The Iglesia’s long arm?
The warrant of arrest used to entrap Iglesia ni Cristo ex-minister Lowell Menorca II on Wednesday morning is proof that something highly irregular is happening—and that Menorca’s life, and those of his family, may be in real danger. The influential religious group has denied any hand in the matter, but the circumstances suggest that the Iglesia’s long arm was at work.
The warrant is for a libel case of which Menorca or his lawyers are unaware. It was issued for the wrong person—Lowell Menorca III—by the Regional Trial Court in Kapatagan, Lanao del Norte, not a place that Menorca frequents or is even familiar with. It was issued on Dec. 21 last year, with an unusual “NOTE” affixed at the bottom: “To be served by THE CHIEF OF POLICE, PNP STATION, Quezon City.” (Quezon City is where the headquarters of the Iglesia ni Cristo is based.) A copy of it was handed by a member of the Iglesia to Manila Police District Station 10 commander Supt. Edilberto Leonardo on Tuesday night (Leonardo said as much to GMA News), and the arrest was effected the following morning.
The arrest was effected by men in plain clothes, who tried to grab Menorca as he was getting down from one vehicle to transfer to another as a security precaution. Menorca initially resisted arrest; a car chase and then a standoff ensued, before the arrest was finally made. When his lawyer visited him in his detention cell, she said she was not shown any warrant.
Menorca told anyone who cared to listen that the same organization he accused of causing his arrest last year in Sorsogon and his unusual detention in Cavite was behind the latest incident. “This is proof that they don’t want me to speak up because they are stopping me. They told me that if I don’t stop, they will put me in jail. This is it,” Menorca said in Filipino.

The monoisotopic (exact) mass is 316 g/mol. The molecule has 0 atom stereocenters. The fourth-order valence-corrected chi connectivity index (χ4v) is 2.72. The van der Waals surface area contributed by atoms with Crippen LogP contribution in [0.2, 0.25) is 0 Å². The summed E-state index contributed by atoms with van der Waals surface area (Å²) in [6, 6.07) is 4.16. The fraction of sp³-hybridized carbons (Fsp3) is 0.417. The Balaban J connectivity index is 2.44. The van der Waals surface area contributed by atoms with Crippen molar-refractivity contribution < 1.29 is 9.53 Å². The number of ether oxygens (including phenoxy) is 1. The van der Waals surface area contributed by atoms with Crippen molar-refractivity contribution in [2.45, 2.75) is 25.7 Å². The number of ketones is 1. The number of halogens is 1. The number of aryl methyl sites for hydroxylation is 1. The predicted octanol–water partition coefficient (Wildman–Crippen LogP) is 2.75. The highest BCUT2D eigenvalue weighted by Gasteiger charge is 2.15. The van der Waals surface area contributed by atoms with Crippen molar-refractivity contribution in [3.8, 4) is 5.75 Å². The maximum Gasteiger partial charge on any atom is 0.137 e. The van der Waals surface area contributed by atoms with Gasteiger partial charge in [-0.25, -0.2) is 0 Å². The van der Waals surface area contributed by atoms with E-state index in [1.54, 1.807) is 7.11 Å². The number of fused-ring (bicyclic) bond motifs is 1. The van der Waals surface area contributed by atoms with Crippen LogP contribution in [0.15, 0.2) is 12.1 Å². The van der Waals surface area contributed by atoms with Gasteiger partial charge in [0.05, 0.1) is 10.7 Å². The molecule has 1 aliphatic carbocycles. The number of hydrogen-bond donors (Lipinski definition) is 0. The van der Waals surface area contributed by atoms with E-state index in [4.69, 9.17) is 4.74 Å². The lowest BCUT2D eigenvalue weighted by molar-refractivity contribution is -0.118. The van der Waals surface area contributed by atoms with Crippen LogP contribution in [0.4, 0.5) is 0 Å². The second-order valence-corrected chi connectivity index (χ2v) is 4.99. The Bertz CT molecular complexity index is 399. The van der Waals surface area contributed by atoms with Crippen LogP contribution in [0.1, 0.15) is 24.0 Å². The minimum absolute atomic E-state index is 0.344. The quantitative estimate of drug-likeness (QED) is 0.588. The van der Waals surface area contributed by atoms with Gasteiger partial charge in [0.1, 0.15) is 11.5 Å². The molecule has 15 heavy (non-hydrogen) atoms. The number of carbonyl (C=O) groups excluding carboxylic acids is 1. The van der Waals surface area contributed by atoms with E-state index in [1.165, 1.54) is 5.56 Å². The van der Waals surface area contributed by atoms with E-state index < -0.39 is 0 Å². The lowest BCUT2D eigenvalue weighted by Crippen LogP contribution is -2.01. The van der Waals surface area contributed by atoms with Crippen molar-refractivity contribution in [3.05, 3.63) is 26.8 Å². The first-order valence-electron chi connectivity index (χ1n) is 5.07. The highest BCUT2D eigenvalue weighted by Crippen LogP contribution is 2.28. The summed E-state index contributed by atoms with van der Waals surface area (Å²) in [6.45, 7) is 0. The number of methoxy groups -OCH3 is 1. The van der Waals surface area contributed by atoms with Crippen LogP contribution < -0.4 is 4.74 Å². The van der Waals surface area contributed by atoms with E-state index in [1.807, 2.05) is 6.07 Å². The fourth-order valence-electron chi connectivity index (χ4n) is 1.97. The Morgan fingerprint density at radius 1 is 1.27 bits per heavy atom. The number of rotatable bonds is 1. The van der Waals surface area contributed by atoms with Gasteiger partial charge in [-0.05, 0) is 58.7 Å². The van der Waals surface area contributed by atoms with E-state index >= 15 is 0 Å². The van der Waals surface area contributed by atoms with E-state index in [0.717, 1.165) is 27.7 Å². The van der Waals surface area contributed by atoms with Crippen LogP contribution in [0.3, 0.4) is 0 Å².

The Iglesia ni Cristo issued an official denial, which was curiously phrased. “We did not serve the warrant [of arrest],” Iglesia spokesman Edwil Zabala told reporters. “It was the Philippine National Police who served it.” Of course the Iglesia didn’t serve the warrant. Why would anyone expect it to?
But the use of law enforcement agencies and the court of law to subvert the ends of justice, rather than to serve them, is a depressing commonplace. The filing of libel cases in different parts of the country, for instance, is an ancient art. On the assumption that an allegedly libelous statement is carried in a newspaper of national circulation or on a television newscast with viewers from across the country or on a website with nationwide reach, a person or organization (or religion) of means can file a libel case anywhere in the archipelago. This loophole in the law has been exploited many times, to harass an enemy, or wear down his defenses, or drain his finances.
Journalists are all too familiar with this legal tactic, and it does not bode well at all for Menorca. Those who resort to it are not interested in vindicating their reputation, but in spreading intimidation. A libel case in Lanao del Norte against someone who lives in Quezon City is not legal redress, but pure retaliation.
And, like clockwork, a second libel case surfaced the day after Menorca’s arrest—this time from the Regional Trial Court of Lanao del Sur. The accused is correctly named this time around (“Lowell Menorca II”), but the address is different. The “alias warrant of arrest” is dated Jan. 18, 2016.
The ex-minister’s response was both expected and chilling: “I’m expecting more.”
Do we need any more proof that an orchestrated campaign is being waged against Menorca? We can simply consider the evidence already at hand. A mysterious disappearance, after an internal INC crisis erupted in public. One libel suit after another, filed by Iglesia members. The handing over of one arrest warrant from one INC member to another, a ranking police officer. Followed by the next-day arrest of a man who was supposed to be hiding his tracks well. Circumstantial, yes, but convincing.
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